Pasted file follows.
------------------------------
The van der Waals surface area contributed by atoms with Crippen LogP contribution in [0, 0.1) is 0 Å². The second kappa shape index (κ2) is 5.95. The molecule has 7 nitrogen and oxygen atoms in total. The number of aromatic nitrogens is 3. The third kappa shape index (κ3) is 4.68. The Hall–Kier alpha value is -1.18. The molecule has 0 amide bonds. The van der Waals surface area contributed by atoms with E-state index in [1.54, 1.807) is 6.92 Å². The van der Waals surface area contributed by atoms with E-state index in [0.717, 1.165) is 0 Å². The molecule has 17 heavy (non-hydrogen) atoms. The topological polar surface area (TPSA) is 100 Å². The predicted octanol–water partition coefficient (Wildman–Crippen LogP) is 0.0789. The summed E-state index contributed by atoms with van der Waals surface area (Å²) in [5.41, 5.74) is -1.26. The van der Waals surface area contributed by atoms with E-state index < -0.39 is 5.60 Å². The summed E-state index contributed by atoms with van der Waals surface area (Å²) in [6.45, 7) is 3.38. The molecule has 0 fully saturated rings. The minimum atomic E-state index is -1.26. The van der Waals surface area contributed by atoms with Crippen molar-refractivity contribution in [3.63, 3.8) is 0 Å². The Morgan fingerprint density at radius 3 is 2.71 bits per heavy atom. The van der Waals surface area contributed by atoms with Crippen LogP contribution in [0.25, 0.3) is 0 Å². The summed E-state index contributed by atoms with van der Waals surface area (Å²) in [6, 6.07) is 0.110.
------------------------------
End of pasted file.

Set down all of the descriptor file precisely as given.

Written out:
The van der Waals surface area contributed by atoms with Crippen LogP contribution in [0, 0.1) is 0 Å². The second kappa shape index (κ2) is 5.95. The molecule has 7 nitrogen and oxygen atoms in total. The number of aromatic nitrogens is 3. The third kappa shape index (κ3) is 4.68. The Hall–Kier alpha value is -1.18. The molecule has 0 amide bonds. The van der Waals surface area contributed by atoms with E-state index in [1.54, 1.807) is 6.92 Å². The van der Waals surface area contributed by atoms with E-state index in [0.717, 1.165) is 0 Å². The molecule has 17 heavy (non-hydrogen) atoms. The topological polar surface area (TPSA) is 100 Å². The predicted octanol–water partition coefficient (Wildman–Crippen LogP) is 0.0789. The summed E-state index contributed by atoms with van der Waals surface area (Å²) in [5.41, 5.74) is -1.26. The van der Waals surface area contributed by atoms with E-state index < -0.39 is 5.60 Å². The summed E-state index contributed by atoms with van der Waals surface area (Å²) in [6.45, 7) is 3.38. The molecule has 0 fully saturated rings. The minimum atomic E-state index is -1.26. The van der Waals surface area contributed by atoms with Crippen molar-refractivity contribution in [3.63, 3.8) is 0 Å². The Morgan fingerprint density at radius 3 is 2.71 bits per heavy atom. The van der Waals surface area contributed by atoms with Crippen LogP contribution in [0.25, 0.3) is 0 Å². The summed E-state index contributed by atoms with van der Waals surface area (Å²) in [6, 6.07) is 0.110.